Effects of applied negative bias voltage on the optical and structural properties of CaF2 coatings deposited by RF magnetron sputtering

Sharon Waichman*, Maria Sandomirsky, Meir Buzaglo, Shmuel Barzilai*

*Corresponding author for this work

Research output: Contribution to journalArticlepeer-review


Calcium fluoride (CaF2) is a ceramic material exhibiting versatile properties including broadband transparency, lubrication at high temperature, and mechanical stability. In the current research, aimed at improving optically-driven infrared detection devices, CaF2 coatings were deposited on sapphire. One challenge concerning this CaF2/sapphire system is the significant difference between their coefficients of thermal expansion, which can cause adhesion failure. To avoid such failure, we first studied the behavior of thick CaF2 coatings on silicon substrates where adhesion issues are expected to be more pronounced, then employed thin CaF2 coatings, initially on silicon and subsequently on sapphire substrates. Deposition was carried out by radio frequency magnetron sputtering technique in an argon atmosphere at a fixed power of 4.4 W/cm2. Substrate bias voltage was varied from 0 to - 150 V in order to explore voltage impact on properties of the obtained CaF2 coatings. Coatings deposited with low negative bias voltages presented an inhomogeneous surface with a columnar structure that remained firmly attached to the substrate; optical transmission for these coatings was reduced relative to that for bare sapphire. Alternatively, while coatings deposited with high negative bias voltages became dense and uniform, they were also subjected to high surface reactivity causing formation of CaO/Ca(OH)2 phases and defects, as well as delamination that reduced optical transmission. In contrast, only samples deposited with moderate bias voltages exhibited a sufficiently dense, highly adhesive layer, resulting (relative to that for bare sapphire) in improved optical transmission. Thin CaF2 coatings deposited with −100 V improved transmittance (at a wavelength of 1.9 μm) from almost 88.5 %–92 %, representing approximately a 30 % decrease in radiation loss caused by absorbance, scattering, and reflectance effects. Even though the optical values of transmittance for increased wavelength (up to 5 μm) were reduced, these values still surpassed those obtained for sapphire alone.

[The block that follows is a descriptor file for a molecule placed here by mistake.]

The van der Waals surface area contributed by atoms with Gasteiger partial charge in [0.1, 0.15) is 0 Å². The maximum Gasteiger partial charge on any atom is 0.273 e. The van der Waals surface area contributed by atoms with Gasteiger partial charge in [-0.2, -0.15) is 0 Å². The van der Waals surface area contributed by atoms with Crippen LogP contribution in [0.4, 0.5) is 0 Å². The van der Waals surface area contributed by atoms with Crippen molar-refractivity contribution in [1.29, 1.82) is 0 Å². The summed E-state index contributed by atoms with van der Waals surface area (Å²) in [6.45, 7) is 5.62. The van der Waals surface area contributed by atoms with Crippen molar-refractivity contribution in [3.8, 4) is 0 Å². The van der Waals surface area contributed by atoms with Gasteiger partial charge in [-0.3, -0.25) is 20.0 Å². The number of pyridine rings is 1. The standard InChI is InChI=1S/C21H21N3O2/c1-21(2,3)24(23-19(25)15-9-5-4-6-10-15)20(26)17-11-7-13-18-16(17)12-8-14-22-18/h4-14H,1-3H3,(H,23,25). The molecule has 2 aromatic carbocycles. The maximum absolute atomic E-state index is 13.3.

Original languageAmerican English
Article number112981
StatePublished - Apr 2024
Externally publishedYes

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  • Calcium fluoride
  • Negative bias voltage
  • Optical coatings
  • RF magnetron sputtering


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